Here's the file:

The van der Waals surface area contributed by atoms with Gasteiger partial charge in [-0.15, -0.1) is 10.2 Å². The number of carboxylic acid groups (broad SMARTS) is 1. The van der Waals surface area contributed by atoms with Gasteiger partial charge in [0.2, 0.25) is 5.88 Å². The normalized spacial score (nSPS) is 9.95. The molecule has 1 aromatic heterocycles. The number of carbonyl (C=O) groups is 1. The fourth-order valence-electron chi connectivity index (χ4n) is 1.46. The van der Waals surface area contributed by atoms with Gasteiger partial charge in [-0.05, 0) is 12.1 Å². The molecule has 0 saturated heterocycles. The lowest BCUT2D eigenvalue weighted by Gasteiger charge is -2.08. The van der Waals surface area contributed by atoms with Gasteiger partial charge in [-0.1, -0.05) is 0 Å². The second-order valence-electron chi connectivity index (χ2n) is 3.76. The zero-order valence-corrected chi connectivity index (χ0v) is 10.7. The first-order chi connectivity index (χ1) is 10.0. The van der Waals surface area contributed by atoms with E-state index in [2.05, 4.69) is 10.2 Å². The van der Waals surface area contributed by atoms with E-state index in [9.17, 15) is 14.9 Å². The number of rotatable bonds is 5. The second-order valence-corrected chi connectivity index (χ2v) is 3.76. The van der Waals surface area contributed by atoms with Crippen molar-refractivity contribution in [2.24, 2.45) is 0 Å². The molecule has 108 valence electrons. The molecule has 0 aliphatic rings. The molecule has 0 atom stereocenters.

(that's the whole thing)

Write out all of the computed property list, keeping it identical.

The van der Waals surface area contributed by atoms with Gasteiger partial charge in [-0.15, -0.1) is 10.2 Å². The number of carboxylic acid groups (broad SMARTS) is 1. The van der Waals surface area contributed by atoms with Gasteiger partial charge in [0.2, 0.25) is 5.88 Å². The normalized spacial score (nSPS) is 9.95. The molecule has 1 aromatic heterocycles. The number of carbonyl (C=O) groups is 1. The fourth-order valence-electron chi connectivity index (χ4n) is 1.46. The van der Waals surface area contributed by atoms with Gasteiger partial charge in [-0.05, 0) is 12.1 Å². The molecule has 0 saturated heterocycles. The lowest BCUT2D eigenvalue weighted by Gasteiger charge is -2.08. The van der Waals surface area contributed by atoms with Gasteiger partial charge in [-0.1, -0.05) is 0 Å². The second-order valence-electron chi connectivity index (χ2n) is 3.76. The zero-order valence-corrected chi connectivity index (χ0v) is 10.7. The first-order chi connectivity index (χ1) is 10.0. The van der Waals surface area contributed by atoms with E-state index in [2.05, 4.69) is 10.2 Å². The van der Waals surface area contributed by atoms with E-state index in [9.17, 15) is 14.9 Å². The number of rotatable bonds is 5. The second-order valence-corrected chi connectivity index (χ2v) is 3.76. The van der Waals surface area contributed by atoms with Crippen molar-refractivity contribution in [2.24, 2.45) is 0 Å². The molecule has 108 valence electrons. The molecule has 0 aliphatic rings. The molecule has 0 atom stereocenters.